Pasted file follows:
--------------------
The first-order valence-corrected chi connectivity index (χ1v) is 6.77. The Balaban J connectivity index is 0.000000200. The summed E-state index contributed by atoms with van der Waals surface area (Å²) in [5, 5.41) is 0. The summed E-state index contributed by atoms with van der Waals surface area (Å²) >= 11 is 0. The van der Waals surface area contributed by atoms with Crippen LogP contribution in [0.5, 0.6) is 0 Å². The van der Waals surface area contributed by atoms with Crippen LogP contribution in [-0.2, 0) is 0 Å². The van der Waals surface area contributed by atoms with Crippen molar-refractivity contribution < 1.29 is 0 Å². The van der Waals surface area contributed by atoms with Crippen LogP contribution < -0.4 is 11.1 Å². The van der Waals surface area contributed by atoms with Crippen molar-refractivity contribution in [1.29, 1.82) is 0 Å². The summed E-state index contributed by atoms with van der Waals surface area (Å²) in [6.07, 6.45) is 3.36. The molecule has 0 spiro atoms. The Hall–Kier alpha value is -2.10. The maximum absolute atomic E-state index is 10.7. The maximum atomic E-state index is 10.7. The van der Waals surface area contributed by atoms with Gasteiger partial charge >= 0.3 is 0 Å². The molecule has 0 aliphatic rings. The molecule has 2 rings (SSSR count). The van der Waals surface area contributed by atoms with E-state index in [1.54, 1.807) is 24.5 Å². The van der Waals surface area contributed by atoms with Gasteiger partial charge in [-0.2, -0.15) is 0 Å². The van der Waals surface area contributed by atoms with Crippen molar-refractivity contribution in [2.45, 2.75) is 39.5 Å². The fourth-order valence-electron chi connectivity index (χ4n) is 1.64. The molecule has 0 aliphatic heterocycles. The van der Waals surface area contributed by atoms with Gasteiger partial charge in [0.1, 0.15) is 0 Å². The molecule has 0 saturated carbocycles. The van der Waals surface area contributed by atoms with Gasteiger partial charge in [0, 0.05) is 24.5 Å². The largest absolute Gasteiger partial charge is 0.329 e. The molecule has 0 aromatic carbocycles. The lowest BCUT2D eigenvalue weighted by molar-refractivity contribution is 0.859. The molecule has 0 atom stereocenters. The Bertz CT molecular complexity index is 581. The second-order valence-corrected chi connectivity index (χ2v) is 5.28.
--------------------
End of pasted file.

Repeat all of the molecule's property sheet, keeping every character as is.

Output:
The first-order valence-corrected chi connectivity index (χ1v) is 6.77. The Balaban J connectivity index is 0.000000200. The summed E-state index contributed by atoms with van der Waals surface area (Å²) in [5, 5.41) is 0. The summed E-state index contributed by atoms with van der Waals surface area (Å²) >= 11 is 0. The van der Waals surface area contributed by atoms with Crippen LogP contribution in [0.5, 0.6) is 0 Å². The van der Waals surface area contributed by atoms with Crippen LogP contribution in [-0.2, 0) is 0 Å². The van der Waals surface area contributed by atoms with Crippen molar-refractivity contribution < 1.29 is 0 Å². The van der Waals surface area contributed by atoms with Crippen LogP contribution < -0.4 is 11.1 Å². The van der Waals surface area contributed by atoms with Crippen molar-refractivity contribution in [1.29, 1.82) is 0 Å². The summed E-state index contributed by atoms with van der Waals surface area (Å²) in [6.07, 6.45) is 3.36. The molecule has 0 spiro atoms. The Hall–Kier alpha value is -2.10. The maximum absolute atomic E-state index is 10.7. The maximum atomic E-state index is 10.7. The van der Waals surface area contributed by atoms with Gasteiger partial charge >= 0.3 is 0 Å². The molecule has 0 aliphatic rings. The molecule has 2 rings (SSSR count). The van der Waals surface area contributed by atoms with E-state index in [1.54, 1.807) is 24.5 Å². The van der Waals surface area contributed by atoms with Gasteiger partial charge in [-0.2, -0.15) is 0 Å². The van der Waals surface area contributed by atoms with Crippen molar-refractivity contribution in [2.45, 2.75) is 39.5 Å². The fourth-order valence-electron chi connectivity index (χ4n) is 1.64. The molecule has 0 aliphatic heterocycles. The van der Waals surface area contributed by atoms with Gasteiger partial charge in [0.1, 0.15) is 0 Å². The molecule has 0 saturated carbocycles. The van der Waals surface area contributed by atoms with Gasteiger partial charge in [0, 0.05) is 24.5 Å². The largest absolute Gasteiger partial charge is 0.329 e. The molecule has 0 aromatic carbocycles. The lowest BCUT2D eigenvalue weighted by molar-refractivity contribution is 0.859. The molecule has 0 atom stereocenters. The Bertz CT molecular complexity index is 581. The second-order valence-corrected chi connectivity index (χ2v) is 5.28.